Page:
The ALICE Impedance Analyzer

ALICE 1.1 Desktop is a multi-purpose and incredibly useful tool for working on electronics projects and experiments. But with all its capabilities it can be a little intimidating to get comfortable using all of the tools. In past Blogs we have explored the SMU and how to make current measurements. In this Blog entry we are going to go over another of those many features (The Impedance Analyzer) so that you can get the most out of this powerful software.

When would you use an Impedance Analyzer?

If you are working on a high speed application or with specific frequency requirements, you might need to take into account something known as parasitic elements in your circuit. If you are unfamiliar with this term, a Wikipedia definition can be found here.

Often the markings on small components like the ones found in the ADALP2000 Analog Parts Kit are very difficult to read and measuring the actual value with the impedance analyzer can confirm that you have selected the proper component for your circuit. Or you may want to reuse some components you have removed from some broken or no longer used piece of electronics. Verifying their values and to test if they are still good, the impedance analyzer can be a very handy tool.

The impedance of a component or combination of components is the total counteractive force to the flow of electrons through. This can be thought of as the resistance of the circuit component and can be measured with an impedance analyzer. But if impedance is just a way of representing the resistance a circuit offers, why is a special tool required and not just a digital multimeter? The reality is that no real components, resistors, capacitors, or inductors, are purely resistive or reactive. Every component in reality is a combination of R, C, and L elements. Hopefully, one of the three, R, L, or C dominate the others, the usually small unwanted parts are called parasitics. In fact some DMMs do have functions that measure capacitance and inductance but almost never measure the parasitic terms. They also only test at a single fixed ( or a few ) frequency,

The Impedance Analyzer can provide information pertaining to impedance, inductance, capacitance, phase, and quality factor Q, or dissipation factor D, of the network.  It is available in the ALICE 1.1 Desktop software for the original ADALM1000, or ALICE 2.0 Desktop for the new ADALM2000, and a detailed description of how to measure a simple low pass filter is included on the ALICE User's Guides on the Wiki page.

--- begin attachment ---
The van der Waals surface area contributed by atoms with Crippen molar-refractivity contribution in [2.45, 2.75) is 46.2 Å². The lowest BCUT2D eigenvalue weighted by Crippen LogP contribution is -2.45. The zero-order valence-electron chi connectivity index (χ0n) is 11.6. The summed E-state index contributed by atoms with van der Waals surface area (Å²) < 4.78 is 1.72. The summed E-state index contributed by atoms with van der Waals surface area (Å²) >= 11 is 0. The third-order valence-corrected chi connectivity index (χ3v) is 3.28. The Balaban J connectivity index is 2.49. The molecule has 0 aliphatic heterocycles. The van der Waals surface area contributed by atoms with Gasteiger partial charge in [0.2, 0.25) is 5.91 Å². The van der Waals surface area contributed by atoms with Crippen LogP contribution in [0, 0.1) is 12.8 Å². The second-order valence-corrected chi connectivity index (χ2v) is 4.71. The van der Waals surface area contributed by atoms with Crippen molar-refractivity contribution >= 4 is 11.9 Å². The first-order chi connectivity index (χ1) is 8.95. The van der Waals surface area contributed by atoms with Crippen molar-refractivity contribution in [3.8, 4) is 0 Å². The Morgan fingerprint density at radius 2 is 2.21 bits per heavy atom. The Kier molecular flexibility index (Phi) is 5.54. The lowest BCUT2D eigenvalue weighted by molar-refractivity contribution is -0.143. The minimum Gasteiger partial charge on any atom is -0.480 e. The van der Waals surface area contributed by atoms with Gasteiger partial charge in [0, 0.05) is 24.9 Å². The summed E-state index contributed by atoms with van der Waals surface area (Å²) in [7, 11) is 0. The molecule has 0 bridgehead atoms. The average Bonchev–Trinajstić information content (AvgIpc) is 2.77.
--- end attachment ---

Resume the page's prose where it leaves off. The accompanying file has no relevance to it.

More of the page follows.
The basic concept that is used to make gain/phase, impedance and RLC measurements using ALICE Desktop is shown in figure 1. Channel A of the ALM1000 is used to apply a known frequency sine wave at VA and measure the applied voltage waveform. Channel B is used to measure the voltage waveform seen across the network under test. FFTs are calculated on the two waveforms which provide amplitude and phase information at the applied frequency. From these the relative gain (CHB amplitude / CHA amplitude) and relative phase ( CHB phase – CHA phase) are obtained. Further these values can be used to calculate the impedance (series RLC) of the network in the dashed box.

The resistor, REXT, is a known value. For the audio frequency range measurements possible with the ALM1000 hardware it can be adjusted as needed depending on the magnitude of the impedance being tested. Impedances in the range of about 0.1 to 10 times REXT can be accurately measured. REXT can range from 50 Ω to 50 KΩ.

The unknown impedance to be measured is modeled as a series circuit consisting of an unknown series resistance, RX, and an unknown series reactance, jXX. The magnitude of the impedance is ZX.

Figure 1: Basic Concept

Three voltages are measured:

  1. VA is the applied voltage (from Channel A of the ALM1000).
  2. VZ is the voltage across the unknown impedance (from Channel B of the ALM1000).
  3. VI, the voltage across the known resistor REXT is calculated from VA and VZ and is related to the current in both REXT and the unknown impedance.